Weeding…Gardening’s Necessary Evil
By Carolee James, Master Gardener
This wet winter/spring will bring a vast abundance of weeds! With the weeds comes the task of getting rid of them. Every gardener has a unique style of dealing with these pesky plants, (oh yes, they´re plants, just not the ones we want to cultivate!) from hand weeding to using herbicides. Now I´m talking about weeds in garden beds, but if you live in open areas those weeds and grasses must be dealt with in stronger ways due to the extreme fire hazard they pose.
I enjoy—yes you read that correctly—I enjoy hand weeding! You see I´m an impatient gardener. I don´t grow plants from seeds because I hate waiting for them to sprout. I need instant gratification! I buy plants already grown-up! When I plant an area I can see the fruits of my labor immediately and that also pertains to weeding.
Each spring as weeds begin to flourish I wait for good days when I can tackle one area at a time and immediately see the results of my weeding. My plants seem to perk up when they´re free of weeds and the garden area looks so much more attractive.
Every once in a while my urge to weed puts me in embarrassing situations. Each morning, when it´s not raining, my two constant canine companions and I go for a walk around the garden while I have my first cup of coffee. It´s a time for me to note what needs to be done there. If it´s not too chilly I´ll take out a weed here or there as I meander along. Sometimes, though, especially in early spring when the soil is still damp from the rains and the weeds pull up easily, I get so carried away with weeding that I lose track of time. It´s only when the UPS driver comes up the road that I realize I´m still in my now soil-ridden robe and slippers. I´ve been weeding for several hours!
For some, weeding is a necessary evil that must be done to protect the health of our plants and gardens. Weeds use nutrients and moisture in the soil that our cultivated plants need. Most importantly, if weeds are allowed to go to seed, they´ll proliferate throughout our gardens, eventually taking over. It may not be a pleasant chore to some—but to have a garden to be proud of—weeding is a must.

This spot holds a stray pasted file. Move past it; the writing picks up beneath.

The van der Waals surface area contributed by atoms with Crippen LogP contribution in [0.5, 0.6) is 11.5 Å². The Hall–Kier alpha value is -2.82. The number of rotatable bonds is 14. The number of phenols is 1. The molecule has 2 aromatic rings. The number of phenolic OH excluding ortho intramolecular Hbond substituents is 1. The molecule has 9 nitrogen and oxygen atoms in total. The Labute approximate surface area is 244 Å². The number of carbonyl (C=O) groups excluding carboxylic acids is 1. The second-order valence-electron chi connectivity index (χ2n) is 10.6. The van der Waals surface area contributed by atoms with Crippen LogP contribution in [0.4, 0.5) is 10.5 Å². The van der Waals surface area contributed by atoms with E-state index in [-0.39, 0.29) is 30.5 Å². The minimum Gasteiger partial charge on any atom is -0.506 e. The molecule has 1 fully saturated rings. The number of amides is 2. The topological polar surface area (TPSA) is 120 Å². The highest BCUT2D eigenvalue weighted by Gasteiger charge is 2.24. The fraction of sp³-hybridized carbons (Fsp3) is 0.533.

Is it possible to lessen the weeds in your garden? Absolutely. There are several ways to accomplish this. After planting your garden, cover the open areas with at least four inches of mulch. Your mulch can be compost, shredded bark, redwood or cedar chips, or even the new rubber mulch that´s now available. Also, the added mulch reduces water usage and keeps the soil cool from the hot summer rays.
Once you´ve removed the weeds in an area you can use a pre-emergence herbicide. I use a granular pre-emergence herbicide twice a year on several soil and cedar chip walkways in my garden. I have found it to be very effective. The area must be clear of weeds before using it, as it does not kill existing weeds. I have also used it in new planting areas where large areas of mulch are exposed. By sprinkling it atop the mulch, the few weeds that grow are easily removed.
The use of a weed barrier cloth can also be used to foil weed growth, but you must use some kind of topping like redwood or cedar mulch, gravel, etc. As time goes by some soil will settle in the covering and a few weeds may start to grow. These come up without much effort as their roots are not in the ground, but are on top of the weed cloth.
Removing weeds before they set seed is probably the most important. This can be accomplished by weed-whacking or the use of a spray herbicide. Weed-whacking is an essential yearly chore for many of us in the foothills in order to protect our homes and native landscapes from fire. Using liquid herbicides for large areas can be costly and often depends on weather conditions to be effective. When using herbicide sprays, be aware that drift—the fine mist of the spray that can and does travel several feet beyond the area being sprayed—may cause damage to ornamental and edible plants in the garden. Timing and care should be the rule when using spray herbicides.
Having a weed free garden may never be in sight for some of us, but at least trying for one will keep us busy!
See you in the garden….weeding!
Carolee James is a Tuolumne County Master Gardener who is looking forward to future sunny mornings when she´ll be able to get rid of as many weeds as possible before she´s caught in her robe and slippers.